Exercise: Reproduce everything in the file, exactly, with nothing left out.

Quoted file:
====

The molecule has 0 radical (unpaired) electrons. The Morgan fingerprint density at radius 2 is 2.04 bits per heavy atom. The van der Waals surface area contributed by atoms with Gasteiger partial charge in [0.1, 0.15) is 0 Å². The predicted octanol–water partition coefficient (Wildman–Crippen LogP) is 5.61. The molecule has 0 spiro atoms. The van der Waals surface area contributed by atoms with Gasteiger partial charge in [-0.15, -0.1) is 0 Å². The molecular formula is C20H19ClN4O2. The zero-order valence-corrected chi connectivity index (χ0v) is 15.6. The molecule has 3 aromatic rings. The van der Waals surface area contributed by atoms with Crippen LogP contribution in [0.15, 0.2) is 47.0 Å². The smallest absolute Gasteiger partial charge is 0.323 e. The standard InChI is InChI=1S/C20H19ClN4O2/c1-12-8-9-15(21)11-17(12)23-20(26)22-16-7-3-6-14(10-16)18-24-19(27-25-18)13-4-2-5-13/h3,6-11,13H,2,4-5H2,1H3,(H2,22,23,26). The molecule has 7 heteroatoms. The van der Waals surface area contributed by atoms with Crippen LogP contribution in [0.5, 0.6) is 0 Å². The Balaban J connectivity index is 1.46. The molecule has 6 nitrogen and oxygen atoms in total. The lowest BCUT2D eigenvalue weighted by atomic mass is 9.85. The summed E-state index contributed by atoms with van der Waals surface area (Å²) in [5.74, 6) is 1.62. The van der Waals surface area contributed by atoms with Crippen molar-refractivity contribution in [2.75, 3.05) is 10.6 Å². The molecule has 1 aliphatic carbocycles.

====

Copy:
The molecule has 0 radical (unpaired) electrons. The Morgan fingerprint density at radius 2 is 2.04 bits per heavy atom. The van der Waals surface area contributed by atoms with Gasteiger partial charge in [0.1, 0.15) is 0 Å². The predicted octanol–water partition coefficient (Wildman–Crippen LogP) is 5.61. The molecule has 0 spiro atoms. The van der Waals surface area contributed by atoms with Gasteiger partial charge in [-0.15, -0.1) is 0 Å². The molecular formula is C20H19ClN4O2. The zero-order valence-corrected chi connectivity index (χ0v) is 15.6. The molecule has 3 aromatic rings. The van der Waals surface area contributed by atoms with Crippen LogP contribution in [0.15, 0.2) is 47.0 Å². The smallest absolute Gasteiger partial charge is 0.323 e. The standard InChI is InChI=1S/C20H19ClN4O2/c1-12-8-9-15(21)11-17(12)23-20(26)22-16-7-3-6-14(10-16)18-24-19(27-25-18)13-4-2-5-13/h3,6-11,13H,2,4-5H2,1H3,(H2,22,23,26). The molecule has 7 heteroatoms. The van der Waals surface area contributed by atoms with Crippen LogP contribution in [0.5, 0.6) is 0 Å². The Balaban J connectivity index is 1.46. The molecule has 6 nitrogen and oxygen atoms in total. The lowest BCUT2D eigenvalue weighted by atomic mass is 9.85. The summed E-state index contributed by atoms with van der Waals surface area (Å²) in [5.74, 6) is 1.62. The van der Waals surface area contributed by atoms with Crippen molar-refractivity contribution in [2.75, 3.05) is 10.6 Å². The molecule has 1 aliphatic carbocycles.